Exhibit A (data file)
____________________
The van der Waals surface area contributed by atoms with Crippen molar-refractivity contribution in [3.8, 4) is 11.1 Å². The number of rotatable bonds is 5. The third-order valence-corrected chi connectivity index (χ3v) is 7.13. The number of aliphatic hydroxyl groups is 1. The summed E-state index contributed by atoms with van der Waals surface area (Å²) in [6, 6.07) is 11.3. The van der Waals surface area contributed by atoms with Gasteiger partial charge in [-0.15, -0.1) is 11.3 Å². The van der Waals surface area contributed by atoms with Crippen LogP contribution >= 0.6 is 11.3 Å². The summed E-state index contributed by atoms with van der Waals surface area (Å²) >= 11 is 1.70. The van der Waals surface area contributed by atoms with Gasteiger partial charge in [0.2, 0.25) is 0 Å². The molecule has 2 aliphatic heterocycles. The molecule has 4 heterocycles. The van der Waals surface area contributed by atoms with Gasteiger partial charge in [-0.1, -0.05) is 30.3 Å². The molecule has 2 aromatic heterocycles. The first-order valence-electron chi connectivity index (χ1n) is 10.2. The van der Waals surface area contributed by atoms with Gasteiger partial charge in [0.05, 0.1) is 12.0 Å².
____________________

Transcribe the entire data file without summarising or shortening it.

The van der Waals surface area contributed by atoms with Crippen molar-refractivity contribution in [3.8, 4) is 11.1 Å². The number of rotatable bonds is 5. The third-order valence-corrected chi connectivity index (χ3v) is 7.13. The number of aliphatic hydroxyl groups is 1. The summed E-state index contributed by atoms with van der Waals surface area (Å²) in [6, 6.07) is 11.3. The van der Waals surface area contributed by atoms with Gasteiger partial charge in [-0.15, -0.1) is 11.3 Å². The van der Waals surface area contributed by atoms with Crippen LogP contribution >= 0.6 is 11.3 Å². The summed E-state index contributed by atoms with van der Waals surface area (Å²) >= 11 is 1.70. The van der Waals surface area contributed by atoms with Gasteiger partial charge in [0.2, 0.25) is 0 Å². The molecule has 2 aliphatic heterocycles. The molecule has 4 heterocycles. The van der Waals surface area contributed by atoms with Gasteiger partial charge in [-0.1, -0.05) is 30.3 Å². The molecule has 2 aromatic heterocycles. The first-order valence-electron chi connectivity index (χ1n) is 10.2. The van der Waals surface area contributed by atoms with Gasteiger partial charge in [0.05, 0.1) is 12.0 Å².